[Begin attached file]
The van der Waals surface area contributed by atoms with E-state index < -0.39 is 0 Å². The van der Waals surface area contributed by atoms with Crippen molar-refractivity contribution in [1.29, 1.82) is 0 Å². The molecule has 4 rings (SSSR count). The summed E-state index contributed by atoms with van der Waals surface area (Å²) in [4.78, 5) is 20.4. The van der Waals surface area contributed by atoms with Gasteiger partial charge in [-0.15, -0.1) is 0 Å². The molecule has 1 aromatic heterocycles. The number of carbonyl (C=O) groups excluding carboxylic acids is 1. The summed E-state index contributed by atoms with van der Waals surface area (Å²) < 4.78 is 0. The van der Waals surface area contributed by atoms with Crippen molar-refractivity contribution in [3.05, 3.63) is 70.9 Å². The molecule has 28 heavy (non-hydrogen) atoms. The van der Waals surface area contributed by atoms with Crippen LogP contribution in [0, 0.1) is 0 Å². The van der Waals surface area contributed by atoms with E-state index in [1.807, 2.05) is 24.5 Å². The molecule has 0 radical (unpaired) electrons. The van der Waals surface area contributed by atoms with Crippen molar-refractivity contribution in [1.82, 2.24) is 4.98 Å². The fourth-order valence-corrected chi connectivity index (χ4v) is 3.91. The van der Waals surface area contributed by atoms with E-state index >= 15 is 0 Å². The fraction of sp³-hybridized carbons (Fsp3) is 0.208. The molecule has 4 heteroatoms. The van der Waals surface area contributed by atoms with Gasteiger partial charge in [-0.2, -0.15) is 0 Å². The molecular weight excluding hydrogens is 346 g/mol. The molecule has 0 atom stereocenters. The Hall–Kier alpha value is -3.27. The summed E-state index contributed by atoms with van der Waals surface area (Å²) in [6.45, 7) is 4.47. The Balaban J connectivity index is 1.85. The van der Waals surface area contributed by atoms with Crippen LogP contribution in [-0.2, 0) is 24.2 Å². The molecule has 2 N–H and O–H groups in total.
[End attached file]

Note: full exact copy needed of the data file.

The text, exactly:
The van der Waals surface area contributed by atoms with E-state index < -0.39 is 0 Å². The van der Waals surface area contributed by atoms with Crippen molar-refractivity contribution in [1.29, 1.82) is 0 Å². The molecule has 4 rings (SSSR count). The summed E-state index contributed by atoms with van der Waals surface area (Å²) in [4.78, 5) is 20.4. The van der Waals surface area contributed by atoms with Gasteiger partial charge in [-0.15, -0.1) is 0 Å². The molecule has 1 aromatic heterocycles. The number of carbonyl (C=O) groups excluding carboxylic acids is 1. The summed E-state index contributed by atoms with van der Waals surface area (Å²) < 4.78 is 0. The van der Waals surface area contributed by atoms with Crippen molar-refractivity contribution in [3.05, 3.63) is 70.9 Å². The molecule has 28 heavy (non-hydrogen) atoms. The van der Waals surface area contributed by atoms with Crippen LogP contribution in [0, 0.1) is 0 Å². The van der Waals surface area contributed by atoms with E-state index in [1.807, 2.05) is 24.5 Å². The molecule has 0 radical (unpaired) electrons. The van der Waals surface area contributed by atoms with Crippen molar-refractivity contribution in [1.82, 2.24) is 4.98 Å². The fourth-order valence-corrected chi connectivity index (χ4v) is 3.91. The van der Waals surface area contributed by atoms with E-state index >= 15 is 0 Å². The fraction of sp³-hybridized carbons (Fsp3) is 0.208. The molecule has 4 heteroatoms. The van der Waals surface area contributed by atoms with Gasteiger partial charge in [-0.2, -0.15) is 0 Å². The molecular weight excluding hydrogens is 346 g/mol. The molecule has 0 atom stereocenters. The Hall–Kier alpha value is -3.27. The summed E-state index contributed by atoms with van der Waals surface area (Å²) in [6.45, 7) is 4.47. The Balaban J connectivity index is 1.85. The van der Waals surface area contributed by atoms with Crippen LogP contribution in [-0.2, 0) is 24.2 Å². The molecule has 2 N–H and O–H groups in total.